Albeit, there have been some improvements since the 90s. African governments are still having deep challenges in making comprehensible policies to address several pressing socioeconomic concerns. Most policies were not well formulated or implemented because of weak public institutions, policy reversals, incoherent policies, lack of appurtenant human and material resources and political will deficit from political leaders. Corruption, lack of expertise in policymaking, inadequate funding, poor governance, roadside declarations, political instabilities, poor monitoring and evaluation templates and poor prioritisation of issues are further challenges facing policymaking and implementation in Africa.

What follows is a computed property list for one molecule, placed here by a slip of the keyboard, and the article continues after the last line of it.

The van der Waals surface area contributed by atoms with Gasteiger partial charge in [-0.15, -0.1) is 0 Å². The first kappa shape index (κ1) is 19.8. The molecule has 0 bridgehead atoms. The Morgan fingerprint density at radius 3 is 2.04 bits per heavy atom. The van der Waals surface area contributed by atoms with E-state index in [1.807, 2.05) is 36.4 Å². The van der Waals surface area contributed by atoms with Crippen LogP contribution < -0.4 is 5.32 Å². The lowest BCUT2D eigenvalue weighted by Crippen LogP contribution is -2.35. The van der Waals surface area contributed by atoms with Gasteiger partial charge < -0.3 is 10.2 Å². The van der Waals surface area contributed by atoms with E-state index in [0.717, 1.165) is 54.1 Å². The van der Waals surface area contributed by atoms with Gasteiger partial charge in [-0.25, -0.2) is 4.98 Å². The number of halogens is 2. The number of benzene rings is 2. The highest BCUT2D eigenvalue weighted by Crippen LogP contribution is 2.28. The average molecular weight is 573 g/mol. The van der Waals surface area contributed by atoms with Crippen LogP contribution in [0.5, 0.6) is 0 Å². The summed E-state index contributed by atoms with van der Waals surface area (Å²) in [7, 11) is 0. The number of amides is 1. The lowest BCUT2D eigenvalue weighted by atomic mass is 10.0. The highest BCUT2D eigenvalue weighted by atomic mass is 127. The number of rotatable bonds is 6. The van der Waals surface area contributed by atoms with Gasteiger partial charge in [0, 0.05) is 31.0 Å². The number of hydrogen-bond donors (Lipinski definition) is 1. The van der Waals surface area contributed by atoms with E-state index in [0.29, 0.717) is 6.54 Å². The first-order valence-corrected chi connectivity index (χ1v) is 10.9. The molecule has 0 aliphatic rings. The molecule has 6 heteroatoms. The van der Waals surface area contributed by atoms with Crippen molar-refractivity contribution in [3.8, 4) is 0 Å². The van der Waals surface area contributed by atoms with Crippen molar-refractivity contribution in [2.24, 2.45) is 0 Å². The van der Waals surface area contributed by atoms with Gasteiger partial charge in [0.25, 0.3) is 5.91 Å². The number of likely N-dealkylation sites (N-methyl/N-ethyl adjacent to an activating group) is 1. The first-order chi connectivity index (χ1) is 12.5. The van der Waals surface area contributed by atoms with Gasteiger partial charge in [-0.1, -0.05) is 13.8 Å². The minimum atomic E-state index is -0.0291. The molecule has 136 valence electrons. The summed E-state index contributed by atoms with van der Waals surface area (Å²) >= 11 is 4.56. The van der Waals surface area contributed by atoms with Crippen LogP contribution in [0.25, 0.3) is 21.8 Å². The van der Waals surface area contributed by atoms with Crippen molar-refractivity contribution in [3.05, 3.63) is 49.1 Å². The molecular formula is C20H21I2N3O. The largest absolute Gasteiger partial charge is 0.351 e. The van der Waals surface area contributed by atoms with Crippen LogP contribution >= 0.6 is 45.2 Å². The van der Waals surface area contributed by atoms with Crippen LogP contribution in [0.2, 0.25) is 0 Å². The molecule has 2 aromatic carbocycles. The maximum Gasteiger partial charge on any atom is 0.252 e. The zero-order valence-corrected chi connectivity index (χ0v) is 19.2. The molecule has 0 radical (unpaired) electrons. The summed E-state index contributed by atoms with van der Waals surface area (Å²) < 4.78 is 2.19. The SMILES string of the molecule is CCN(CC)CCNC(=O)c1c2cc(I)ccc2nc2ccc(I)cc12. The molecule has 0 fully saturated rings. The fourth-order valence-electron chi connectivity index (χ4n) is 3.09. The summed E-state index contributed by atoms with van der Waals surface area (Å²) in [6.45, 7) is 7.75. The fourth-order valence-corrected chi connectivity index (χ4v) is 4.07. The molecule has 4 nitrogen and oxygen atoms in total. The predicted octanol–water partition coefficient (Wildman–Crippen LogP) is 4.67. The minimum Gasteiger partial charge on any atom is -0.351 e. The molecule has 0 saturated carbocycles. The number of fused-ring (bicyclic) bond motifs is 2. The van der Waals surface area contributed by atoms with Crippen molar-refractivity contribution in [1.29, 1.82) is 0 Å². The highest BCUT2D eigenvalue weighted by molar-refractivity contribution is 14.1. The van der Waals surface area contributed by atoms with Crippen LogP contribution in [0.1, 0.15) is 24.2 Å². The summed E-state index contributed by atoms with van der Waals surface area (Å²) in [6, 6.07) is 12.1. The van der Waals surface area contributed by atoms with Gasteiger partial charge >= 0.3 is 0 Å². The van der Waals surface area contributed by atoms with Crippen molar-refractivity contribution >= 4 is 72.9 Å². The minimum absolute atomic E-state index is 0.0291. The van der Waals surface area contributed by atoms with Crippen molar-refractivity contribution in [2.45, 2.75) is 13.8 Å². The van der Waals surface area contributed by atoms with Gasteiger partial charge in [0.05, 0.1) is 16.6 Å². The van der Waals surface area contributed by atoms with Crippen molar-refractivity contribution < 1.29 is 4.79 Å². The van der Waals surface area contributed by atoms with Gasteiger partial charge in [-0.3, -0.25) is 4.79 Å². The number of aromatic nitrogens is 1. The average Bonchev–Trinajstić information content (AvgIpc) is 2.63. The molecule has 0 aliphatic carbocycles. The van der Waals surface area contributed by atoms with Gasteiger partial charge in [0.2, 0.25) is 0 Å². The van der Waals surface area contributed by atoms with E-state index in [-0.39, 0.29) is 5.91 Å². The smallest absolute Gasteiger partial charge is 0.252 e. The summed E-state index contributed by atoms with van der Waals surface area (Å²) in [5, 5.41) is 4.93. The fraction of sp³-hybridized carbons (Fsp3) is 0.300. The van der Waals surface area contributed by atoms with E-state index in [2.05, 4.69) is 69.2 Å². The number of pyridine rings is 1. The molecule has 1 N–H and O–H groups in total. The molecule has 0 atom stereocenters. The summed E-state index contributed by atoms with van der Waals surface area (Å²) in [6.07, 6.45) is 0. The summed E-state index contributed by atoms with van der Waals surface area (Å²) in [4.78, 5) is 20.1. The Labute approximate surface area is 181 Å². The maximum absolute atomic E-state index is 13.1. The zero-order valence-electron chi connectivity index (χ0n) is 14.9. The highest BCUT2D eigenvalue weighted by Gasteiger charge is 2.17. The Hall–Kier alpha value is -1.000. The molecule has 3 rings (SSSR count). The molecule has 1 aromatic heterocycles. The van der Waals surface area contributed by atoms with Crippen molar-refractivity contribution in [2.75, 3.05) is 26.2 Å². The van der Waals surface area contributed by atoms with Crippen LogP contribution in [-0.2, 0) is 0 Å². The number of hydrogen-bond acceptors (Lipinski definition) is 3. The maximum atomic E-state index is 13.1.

Moving forward, African governments should institutionalise policymaking, improve governance, reform public institutions and extend consultation to all the involved stakeholders in policymaking. There should be policies to address several developmental challenges that would be implemented through proper policy implementation mechanisms and with adequate political will. There should also be comprehensive policies on massive attraction of foreign investors and providing an enabling environment for them, as well as on spurring domestic manufacturing and diversifying exports. Policies such as the Mexican Oportunidades should be replicated to address poverty by African governments. In addition, there should be coherent policies on wealth distribution, rural development, assets redistribution (land reforms), provision of public goods and services, infrastructural expansion and rural healthcare programs. Further policies on family planning to address population explosion, as well as on peace-building to prevent the re-occurrence of conflicts that have devastated the continent are exceptionally important. These policies should be implemented with surplus rigour and efficiency.